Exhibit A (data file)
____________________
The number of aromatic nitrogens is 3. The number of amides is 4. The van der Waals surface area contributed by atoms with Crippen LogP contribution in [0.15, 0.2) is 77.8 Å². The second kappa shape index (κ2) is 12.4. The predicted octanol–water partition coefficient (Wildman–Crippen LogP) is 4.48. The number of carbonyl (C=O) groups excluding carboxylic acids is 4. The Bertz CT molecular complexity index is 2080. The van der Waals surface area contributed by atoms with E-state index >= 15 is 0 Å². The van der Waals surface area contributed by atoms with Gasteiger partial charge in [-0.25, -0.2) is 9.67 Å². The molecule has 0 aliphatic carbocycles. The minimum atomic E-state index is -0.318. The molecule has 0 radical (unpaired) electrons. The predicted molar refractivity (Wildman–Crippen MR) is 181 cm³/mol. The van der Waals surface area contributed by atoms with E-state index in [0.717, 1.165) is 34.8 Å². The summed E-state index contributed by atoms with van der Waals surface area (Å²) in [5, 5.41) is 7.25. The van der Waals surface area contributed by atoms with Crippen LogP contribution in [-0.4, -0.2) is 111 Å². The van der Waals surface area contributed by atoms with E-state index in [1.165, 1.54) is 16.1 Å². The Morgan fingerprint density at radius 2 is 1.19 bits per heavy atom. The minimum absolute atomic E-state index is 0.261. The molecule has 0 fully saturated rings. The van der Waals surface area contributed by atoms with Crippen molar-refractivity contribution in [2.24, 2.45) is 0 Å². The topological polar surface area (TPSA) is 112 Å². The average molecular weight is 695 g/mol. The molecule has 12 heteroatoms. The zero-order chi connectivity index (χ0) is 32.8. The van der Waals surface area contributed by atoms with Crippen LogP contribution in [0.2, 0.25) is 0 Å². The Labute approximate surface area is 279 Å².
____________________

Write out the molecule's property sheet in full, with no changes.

The number of aromatic nitrogens is 3. The number of amides is 4. The van der Waals surface area contributed by atoms with Crippen LogP contribution in [0.15, 0.2) is 77.8 Å². The second kappa shape index (κ2) is 12.4. The predicted octanol–water partition coefficient (Wildman–Crippen LogP) is 4.48. The number of carbonyl (C=O) groups excluding carboxylic acids is 4. The Bertz CT molecular complexity index is 2080. The van der Waals surface area contributed by atoms with E-state index >= 15 is 0 Å². The van der Waals surface area contributed by atoms with Gasteiger partial charge in [-0.25, -0.2) is 9.67 Å². The molecule has 0 aliphatic carbocycles. The minimum atomic E-state index is -0.318. The molecule has 0 radical (unpaired) electrons. The predicted molar refractivity (Wildman–Crippen MR) is 181 cm³/mol. The van der Waals surface area contributed by atoms with E-state index in [0.717, 1.165) is 34.8 Å². The summed E-state index contributed by atoms with van der Waals surface area (Å²) in [5, 5.41) is 7.25. The van der Waals surface area contributed by atoms with Crippen LogP contribution in [-0.4, -0.2) is 111 Å². The van der Waals surface area contributed by atoms with E-state index in [1.165, 1.54) is 16.1 Å². The Morgan fingerprint density at radius 2 is 1.19 bits per heavy atom. The minimum absolute atomic E-state index is 0.261. The molecule has 0 fully saturated rings. The van der Waals surface area contributed by atoms with Crippen molar-refractivity contribution in [2.24, 2.45) is 0 Å². The topological polar surface area (TPSA) is 112 Å². The average molecular weight is 695 g/mol. The molecule has 12 heteroatoms. The zero-order chi connectivity index (χ0) is 32.8. The van der Waals surface area contributed by atoms with Crippen LogP contribution in [0.2, 0.25) is 0 Å². The Labute approximate surface area is 279 Å².